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Denial of class-action status for concussion lawsuit opens floodgates for individual cases

The concussion-related lawsuit filed by former players against the NHL was denied class-action status, but that can open the floodgates for individual cases to be heard, like that of former NHL defenseman Steve Montador, who died at 35.

When a Minnesota judge last week denied class-action status for a lawsuit by former players accusing the NHL of failing to protect them from head injuries and concealing information about the long-term effects of concussions, it closed the book on one legal chapter of this saga, but opened the door to another one to begin.

The NHL scored a victory last Friday when U.S. District Judge Susan Nelson came down with her ruling regarding the class-action lawsuit, but what that likely has done is open the floodgates to about 100 individual lawsuits that have been filed against the NHL. Typically in cases like these, individual cases are put on the backburner while the class-action is handled. Now that there has been a ruling, the NHL’s legal headaches might just be beginning.

There are those in the legal community who believe the first case on the docket is the one the NHL would likely be least interested in defending off the top, which is the one leveled against the league by the estate of former NHLer Steve Montador in 2015. The lawsuit, which was filed about eight months after Montador died at the age of 35, alleges the NHL, “failed to keep Steven R. Montador reasonably safe during his career and utterly failed to provide him with crucial medical information on the permanent ramifications of brain trauma.”

“Now his case will go forward,” Stuart Davidson, one of the lead lawyers in the class-action lawsuit, said of the Montador case. “It would not surprise me if the first test case for all the plaintiffs were not Mr. Montador’s case. I know his lawyers are ready, willing and able and they will do whatever they can to push that case forward as soon as possible because Mr. Montador (Steve’s father, Paul) is anxious to have his case heard.”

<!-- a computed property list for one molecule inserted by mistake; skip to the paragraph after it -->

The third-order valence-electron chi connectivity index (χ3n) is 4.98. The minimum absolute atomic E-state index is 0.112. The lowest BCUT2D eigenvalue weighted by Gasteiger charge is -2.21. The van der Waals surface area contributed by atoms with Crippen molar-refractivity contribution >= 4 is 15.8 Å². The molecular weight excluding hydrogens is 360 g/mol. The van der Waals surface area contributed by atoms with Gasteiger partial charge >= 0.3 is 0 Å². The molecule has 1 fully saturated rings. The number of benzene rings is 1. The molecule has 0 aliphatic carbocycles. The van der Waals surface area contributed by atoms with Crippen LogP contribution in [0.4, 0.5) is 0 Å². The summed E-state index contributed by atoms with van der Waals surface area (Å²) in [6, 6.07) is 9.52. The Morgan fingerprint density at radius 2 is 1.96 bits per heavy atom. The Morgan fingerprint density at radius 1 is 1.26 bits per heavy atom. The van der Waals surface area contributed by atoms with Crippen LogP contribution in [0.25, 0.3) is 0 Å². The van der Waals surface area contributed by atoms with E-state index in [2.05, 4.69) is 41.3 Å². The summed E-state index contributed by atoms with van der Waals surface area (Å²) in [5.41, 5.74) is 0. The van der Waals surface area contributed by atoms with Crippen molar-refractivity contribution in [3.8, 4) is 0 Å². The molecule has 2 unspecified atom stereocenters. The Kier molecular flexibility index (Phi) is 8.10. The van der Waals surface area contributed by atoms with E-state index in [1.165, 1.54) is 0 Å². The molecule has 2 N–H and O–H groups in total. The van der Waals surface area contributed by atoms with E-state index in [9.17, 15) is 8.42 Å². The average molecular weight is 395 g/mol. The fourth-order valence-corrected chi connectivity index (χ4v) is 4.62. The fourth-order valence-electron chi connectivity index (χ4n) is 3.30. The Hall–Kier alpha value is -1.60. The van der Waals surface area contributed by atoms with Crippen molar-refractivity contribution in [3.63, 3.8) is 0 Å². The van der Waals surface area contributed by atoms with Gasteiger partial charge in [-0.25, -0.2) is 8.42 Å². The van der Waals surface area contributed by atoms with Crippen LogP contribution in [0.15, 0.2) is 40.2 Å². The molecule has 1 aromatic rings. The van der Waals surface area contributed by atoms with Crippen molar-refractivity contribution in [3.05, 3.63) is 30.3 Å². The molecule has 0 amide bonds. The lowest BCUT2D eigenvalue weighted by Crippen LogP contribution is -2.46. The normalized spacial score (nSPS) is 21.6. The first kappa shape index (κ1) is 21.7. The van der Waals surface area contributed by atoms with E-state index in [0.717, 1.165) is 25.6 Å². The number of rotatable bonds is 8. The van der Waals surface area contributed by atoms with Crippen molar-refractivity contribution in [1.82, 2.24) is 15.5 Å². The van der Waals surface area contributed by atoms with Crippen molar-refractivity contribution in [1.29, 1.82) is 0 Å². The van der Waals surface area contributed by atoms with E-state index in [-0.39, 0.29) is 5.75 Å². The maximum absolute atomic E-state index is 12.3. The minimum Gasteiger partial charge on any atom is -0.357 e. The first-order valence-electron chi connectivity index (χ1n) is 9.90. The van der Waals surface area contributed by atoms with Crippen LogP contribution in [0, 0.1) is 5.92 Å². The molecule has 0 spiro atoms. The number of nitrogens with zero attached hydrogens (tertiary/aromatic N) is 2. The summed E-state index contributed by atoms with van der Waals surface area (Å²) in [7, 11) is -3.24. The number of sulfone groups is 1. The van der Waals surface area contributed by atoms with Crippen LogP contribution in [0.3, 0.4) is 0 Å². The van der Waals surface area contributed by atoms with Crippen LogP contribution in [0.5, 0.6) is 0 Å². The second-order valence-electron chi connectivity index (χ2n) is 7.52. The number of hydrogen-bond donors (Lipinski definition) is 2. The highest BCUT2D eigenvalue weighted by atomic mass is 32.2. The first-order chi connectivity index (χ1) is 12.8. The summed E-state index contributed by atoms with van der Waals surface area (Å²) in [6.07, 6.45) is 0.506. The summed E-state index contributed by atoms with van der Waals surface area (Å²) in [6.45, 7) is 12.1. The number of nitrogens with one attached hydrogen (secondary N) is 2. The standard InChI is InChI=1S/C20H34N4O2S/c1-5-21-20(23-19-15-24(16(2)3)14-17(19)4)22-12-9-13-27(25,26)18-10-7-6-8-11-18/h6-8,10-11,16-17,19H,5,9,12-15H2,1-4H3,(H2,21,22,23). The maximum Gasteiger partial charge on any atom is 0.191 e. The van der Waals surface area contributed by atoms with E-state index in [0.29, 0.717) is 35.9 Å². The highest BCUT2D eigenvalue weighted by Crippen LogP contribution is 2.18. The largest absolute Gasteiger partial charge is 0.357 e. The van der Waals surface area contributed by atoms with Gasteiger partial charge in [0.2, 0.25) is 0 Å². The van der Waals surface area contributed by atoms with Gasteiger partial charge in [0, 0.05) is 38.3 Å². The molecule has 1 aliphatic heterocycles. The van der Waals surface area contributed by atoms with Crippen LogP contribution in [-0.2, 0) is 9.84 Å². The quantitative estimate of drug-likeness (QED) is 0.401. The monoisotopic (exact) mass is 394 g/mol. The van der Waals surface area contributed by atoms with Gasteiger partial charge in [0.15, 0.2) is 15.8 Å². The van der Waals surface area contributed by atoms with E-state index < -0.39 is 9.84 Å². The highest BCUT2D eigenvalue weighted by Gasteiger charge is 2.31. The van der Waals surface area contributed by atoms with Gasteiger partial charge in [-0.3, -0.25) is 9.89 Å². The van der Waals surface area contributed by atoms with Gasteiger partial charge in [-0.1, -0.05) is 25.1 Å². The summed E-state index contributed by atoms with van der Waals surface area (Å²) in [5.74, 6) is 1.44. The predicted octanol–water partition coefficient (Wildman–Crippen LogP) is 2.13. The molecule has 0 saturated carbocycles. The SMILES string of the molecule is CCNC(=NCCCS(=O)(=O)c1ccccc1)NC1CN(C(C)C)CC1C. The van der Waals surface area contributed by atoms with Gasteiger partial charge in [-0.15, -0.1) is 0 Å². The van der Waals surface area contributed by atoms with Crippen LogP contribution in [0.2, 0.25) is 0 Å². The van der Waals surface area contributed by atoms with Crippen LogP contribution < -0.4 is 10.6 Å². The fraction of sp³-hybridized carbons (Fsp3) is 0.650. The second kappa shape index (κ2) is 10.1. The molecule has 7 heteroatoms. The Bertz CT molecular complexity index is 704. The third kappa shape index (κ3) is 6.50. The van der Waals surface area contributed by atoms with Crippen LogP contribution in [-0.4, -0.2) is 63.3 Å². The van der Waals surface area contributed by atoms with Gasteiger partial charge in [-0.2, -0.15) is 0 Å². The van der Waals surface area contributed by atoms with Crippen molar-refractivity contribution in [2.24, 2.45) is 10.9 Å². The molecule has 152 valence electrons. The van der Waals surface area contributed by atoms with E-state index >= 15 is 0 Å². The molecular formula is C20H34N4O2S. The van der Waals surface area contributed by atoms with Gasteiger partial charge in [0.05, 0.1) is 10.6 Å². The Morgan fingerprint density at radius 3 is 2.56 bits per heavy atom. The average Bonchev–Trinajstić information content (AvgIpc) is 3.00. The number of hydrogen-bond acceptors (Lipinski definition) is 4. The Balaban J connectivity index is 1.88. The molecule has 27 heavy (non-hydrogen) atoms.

William Gibbs of Corboy and Demetrio, the Chicago-based firm representing Montador’s estates said, “the Montador family looks forward to its day in court,” saying that case-specific discovery in the case could be done within nine months, six months if both sides were aggressive. “There is definitely some work to do,” Gibbs said. The only problem is that it’s likely the NHL would not want the Montador case tried first because of the tragic outcome, the fact that it is so high-profile and that studies of Montador’s brain after he died revealed it was rife with Chronic Traumatic Encephalopathy (CTE). Dr. Charles Tator, who examined Montador’s brain after his death, said it was the youngest brain he had seen to have CTE and was surprised to see how widespread it was. “It wasn’t just a little bit,” Tator said at the time. “It was in spades.” Since his death, Montador’s story and the effects of blows to the head have been the subject of a book by Hall of Famer Ken Dryden titled, Game Change: The Life and Death of Steve Montador and the Future of Hockey.

In reality, there was actually very little chance the NHL concussion lawsuit would have gone ahead as a class-action procedure. That’s because this lawsuit was not quite like the class-action lawsuit that saw thousands of former NFL players awarded $1 billion in damages in 2017. In that lawsuit, there were two distinct classes, a litigation class and a settlement class. It’s important to make that distinction because for purposes of litigation, there really was no class-action lawsuit. The group was made up of thousands of players who were suing the NFL individually. When a settlement became a possibility, the settlement class was created, which would allow the NFL to pay out one lump sum in exchange for not having to deal with any future lawsuits. The NHL players, for litigation purposes, created a class-action group and its case was denied largely because the medical monitoring of the players, had they won the lawsuit, would have been subject to each state and province’s legal jurisdiction.

It’s too early to tell whether the NHL might be willing to do the same thing to avoid the prospect of being dragged into court for more than 100 individual cases, a number that will undoubtedly grow now that the class-action lawsuit has been dismissed. The league declined comment on the situation when approached by THN.com. But one thing is certain. Things did not get any less complicated or potentially any less contentious because of the decision that came down in a courtroom in St. Paul last Friday.

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